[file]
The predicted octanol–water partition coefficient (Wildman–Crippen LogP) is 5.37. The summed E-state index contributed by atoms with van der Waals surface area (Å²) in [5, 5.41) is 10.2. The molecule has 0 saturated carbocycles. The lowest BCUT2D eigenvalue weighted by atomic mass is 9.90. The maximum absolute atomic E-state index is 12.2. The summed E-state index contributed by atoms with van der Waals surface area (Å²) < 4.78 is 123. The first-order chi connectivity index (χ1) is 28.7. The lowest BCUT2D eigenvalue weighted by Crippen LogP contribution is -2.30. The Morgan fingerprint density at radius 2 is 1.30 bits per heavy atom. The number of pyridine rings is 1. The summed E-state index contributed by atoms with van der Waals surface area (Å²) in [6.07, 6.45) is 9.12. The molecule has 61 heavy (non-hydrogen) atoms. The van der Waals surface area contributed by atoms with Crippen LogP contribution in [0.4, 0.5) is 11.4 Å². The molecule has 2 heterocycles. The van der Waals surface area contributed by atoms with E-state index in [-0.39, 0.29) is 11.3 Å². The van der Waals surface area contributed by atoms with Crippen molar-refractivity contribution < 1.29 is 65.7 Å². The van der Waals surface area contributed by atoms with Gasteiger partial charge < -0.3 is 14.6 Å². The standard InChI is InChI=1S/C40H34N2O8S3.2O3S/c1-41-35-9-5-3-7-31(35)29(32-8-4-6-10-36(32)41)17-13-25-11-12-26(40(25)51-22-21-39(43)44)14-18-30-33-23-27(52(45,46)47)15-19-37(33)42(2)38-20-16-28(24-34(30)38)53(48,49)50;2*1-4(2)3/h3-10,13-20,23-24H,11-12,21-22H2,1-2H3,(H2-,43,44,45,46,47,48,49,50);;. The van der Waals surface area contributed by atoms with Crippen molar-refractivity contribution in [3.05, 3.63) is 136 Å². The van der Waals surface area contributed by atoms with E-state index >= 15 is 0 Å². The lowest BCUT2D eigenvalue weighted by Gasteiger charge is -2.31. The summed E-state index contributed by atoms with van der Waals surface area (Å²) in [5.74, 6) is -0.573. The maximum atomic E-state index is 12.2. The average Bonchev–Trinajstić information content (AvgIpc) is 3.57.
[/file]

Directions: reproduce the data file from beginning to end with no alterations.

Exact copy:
The predicted octanol–water partition coefficient (Wildman–Crippen LogP) is 5.37. The summed E-state index contributed by atoms with van der Waals surface area (Å²) in [5, 5.41) is 10.2. The molecule has 0 saturated carbocycles. The lowest BCUT2D eigenvalue weighted by atomic mass is 9.90. The maximum absolute atomic E-state index is 12.2. The summed E-state index contributed by atoms with van der Waals surface area (Å²) < 4.78 is 123. The first-order chi connectivity index (χ1) is 28.7. The lowest BCUT2D eigenvalue weighted by Crippen LogP contribution is -2.30. The Morgan fingerprint density at radius 2 is 1.30 bits per heavy atom. The number of pyridine rings is 1. The summed E-state index contributed by atoms with van der Waals surface area (Å²) in [6.07, 6.45) is 9.12. The molecule has 61 heavy (non-hydrogen) atoms. The van der Waals surface area contributed by atoms with Crippen LogP contribution in [0.4, 0.5) is 11.4 Å². The molecule has 2 heterocycles. The van der Waals surface area contributed by atoms with E-state index in [-0.39, 0.29) is 11.3 Å². The van der Waals surface area contributed by atoms with Crippen molar-refractivity contribution < 1.29 is 65.7 Å². The van der Waals surface area contributed by atoms with Gasteiger partial charge < -0.3 is 14.6 Å². The standard InChI is InChI=1S/C40H34N2O8S3.2O3S/c1-41-35-9-5-3-7-31(35)29(32-8-4-6-10-36(32)41)17-13-25-11-12-26(40(25)51-22-21-39(43)44)14-18-30-33-23-27(52(45,46)47)15-19-37(33)42(2)38-20-16-28(24-34(30)38)53(48,49)50;2*1-4(2)3/h3-10,13-20,23-24H,11-12,21-22H2,1-2H3,(H2-,43,44,45,46,47,48,49,50);;. The van der Waals surface area contributed by atoms with Crippen molar-refractivity contribution in [3.05, 3.63) is 136 Å². The van der Waals surface area contributed by atoms with E-state index >= 15 is 0 Å². The lowest BCUT2D eigenvalue weighted by Gasteiger charge is -2.31. The summed E-state index contributed by atoms with van der Waals surface area (Å²) in [5.74, 6) is -0.573. The maximum atomic E-state index is 12.2. The average Bonchev–Trinajstić information content (AvgIpc) is 3.57.